£16 million loan to the C.P. Group secured against its remaining stake in
     Lotus. Meanwhile, as many as a dozen potential buyers are negotiating
     for a portion of C.P.'s profitable 7-Eleven franchise. 

     Some analysts consider these businesses part of C.P.'s core, and say it
     underlines how bad the situation must be. "They would like to keep
     these operations as part of their core business, but it's very easy to sell
     off right now and they need the money," says a Bangkok-based retailing
     executive. Dhanin claims the strategy is motivated by "the need to bring
     in new resources in terms of capital and know-how in order to strengthen
     these businesses." 

     Not for sale is the group's telecommunications arm in Thailand,
     TelecomAsia, despite its massive $400 million foreign
     currency-denominated debt. C.P. executives argue that much of this debt
     is long-term. They also point out that, with TelecomAsia having installed
     2.6 million lines in Bangkok, the prospects for income are good. "Every
     additional line sold means 100% profit for the company," says a senior
     C.P. executive in Bangkok. Still, C.P. hopes that Bell Atlantic, the
     American telecoms giant that owns 17% of TelecomAsia, will increase its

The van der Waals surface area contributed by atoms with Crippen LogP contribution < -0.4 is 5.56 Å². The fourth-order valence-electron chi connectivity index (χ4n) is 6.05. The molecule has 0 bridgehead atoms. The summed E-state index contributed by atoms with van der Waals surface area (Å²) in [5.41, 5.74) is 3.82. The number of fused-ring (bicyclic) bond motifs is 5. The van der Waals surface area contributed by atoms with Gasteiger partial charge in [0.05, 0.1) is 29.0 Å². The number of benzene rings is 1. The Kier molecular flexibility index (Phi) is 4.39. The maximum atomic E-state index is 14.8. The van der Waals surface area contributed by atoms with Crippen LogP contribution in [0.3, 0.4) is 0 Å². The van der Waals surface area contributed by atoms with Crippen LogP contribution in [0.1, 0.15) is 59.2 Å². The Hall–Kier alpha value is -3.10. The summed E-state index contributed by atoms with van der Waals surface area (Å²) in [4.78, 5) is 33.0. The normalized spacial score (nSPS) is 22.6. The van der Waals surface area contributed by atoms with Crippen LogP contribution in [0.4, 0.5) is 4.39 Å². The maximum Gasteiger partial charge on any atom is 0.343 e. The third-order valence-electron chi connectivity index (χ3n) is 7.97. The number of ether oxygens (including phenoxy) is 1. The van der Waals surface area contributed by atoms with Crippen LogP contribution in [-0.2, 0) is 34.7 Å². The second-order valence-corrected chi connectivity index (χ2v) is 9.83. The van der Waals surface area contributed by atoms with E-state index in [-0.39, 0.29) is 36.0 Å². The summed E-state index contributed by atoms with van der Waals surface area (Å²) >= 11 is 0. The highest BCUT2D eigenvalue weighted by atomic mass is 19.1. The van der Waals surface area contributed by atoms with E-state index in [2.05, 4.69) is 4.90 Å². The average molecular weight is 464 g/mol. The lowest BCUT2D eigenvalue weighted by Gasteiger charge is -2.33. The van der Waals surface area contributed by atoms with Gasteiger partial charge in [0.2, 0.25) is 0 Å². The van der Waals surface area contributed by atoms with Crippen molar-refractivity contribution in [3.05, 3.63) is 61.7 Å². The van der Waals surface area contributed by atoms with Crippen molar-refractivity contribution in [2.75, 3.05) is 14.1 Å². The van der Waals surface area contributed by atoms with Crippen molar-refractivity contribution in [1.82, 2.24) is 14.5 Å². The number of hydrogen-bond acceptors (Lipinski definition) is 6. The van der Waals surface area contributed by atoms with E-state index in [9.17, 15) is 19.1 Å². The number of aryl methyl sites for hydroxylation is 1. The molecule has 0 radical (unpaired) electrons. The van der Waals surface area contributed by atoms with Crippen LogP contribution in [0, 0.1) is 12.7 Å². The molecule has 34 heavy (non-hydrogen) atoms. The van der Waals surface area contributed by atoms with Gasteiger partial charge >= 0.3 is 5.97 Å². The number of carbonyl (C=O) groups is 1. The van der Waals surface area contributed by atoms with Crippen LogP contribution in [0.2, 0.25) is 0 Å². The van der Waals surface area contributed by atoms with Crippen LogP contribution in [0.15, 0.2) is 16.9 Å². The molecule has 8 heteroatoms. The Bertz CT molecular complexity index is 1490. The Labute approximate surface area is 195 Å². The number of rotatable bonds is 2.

Also preserved at the core are C.P.'s agribusinesses in Indonesia, China
     and Thailand. Dhanin argues that recent investment in this sector will
     enable the group to take advantage of better prices for exports that earn
     income in dollars. In 1997, C.P.'s agribusiness operations generated
     turnover of $7 billion from 12 countries--more than three-quarters of the
     group's total turnover.

     That's why some insiders feel that C.P. erred in China when it strayed
     from its agribusiness core. Not only did the group borrow heavily to do
     so, it also lacked the expertise to make the investment work quickly. "I
     don't think it was smart," says a source familiar with the C.P. Group. "The
     problem is management. They don't have capable people. Investment's
     easy; management is difficult." 

     He says that some managers were chosen because of their connections
     with the Chearavanont family, and not because of their managing
     prowess. Linking up with foreign companies that had expertise in new
     fields didn't always work because foreign managers had trouble
     operating in China's alien environment. "You can't just buy in the
     know-how. You need the corporate culture to go with it," says a foreign
     executive who works closely with C.P. 

     Moreover, poorly executed investment strategies left C.P. more exposed
     to debt than need be. Bruce Richardson, ABN Amro Hoare Govett Asia's
     chief representative in Shanghai, says that C.P. was losing market share
     for motorcycles produced at the Shanghai plant because it was slow to
     implement production changes and adapt to the changing market. C.P.
     executives admit they were fighting a losing battle against a flood of
     smuggled imports from Japan. 

     On the property front, C.P. invested in malls and other commercial
     buildings in Beijing, Tianjin, and Shanghai that are now stalled because
     of oversupply, property consultants in China say. "As a business
     person, if I run a mall in an environment where there are so many empty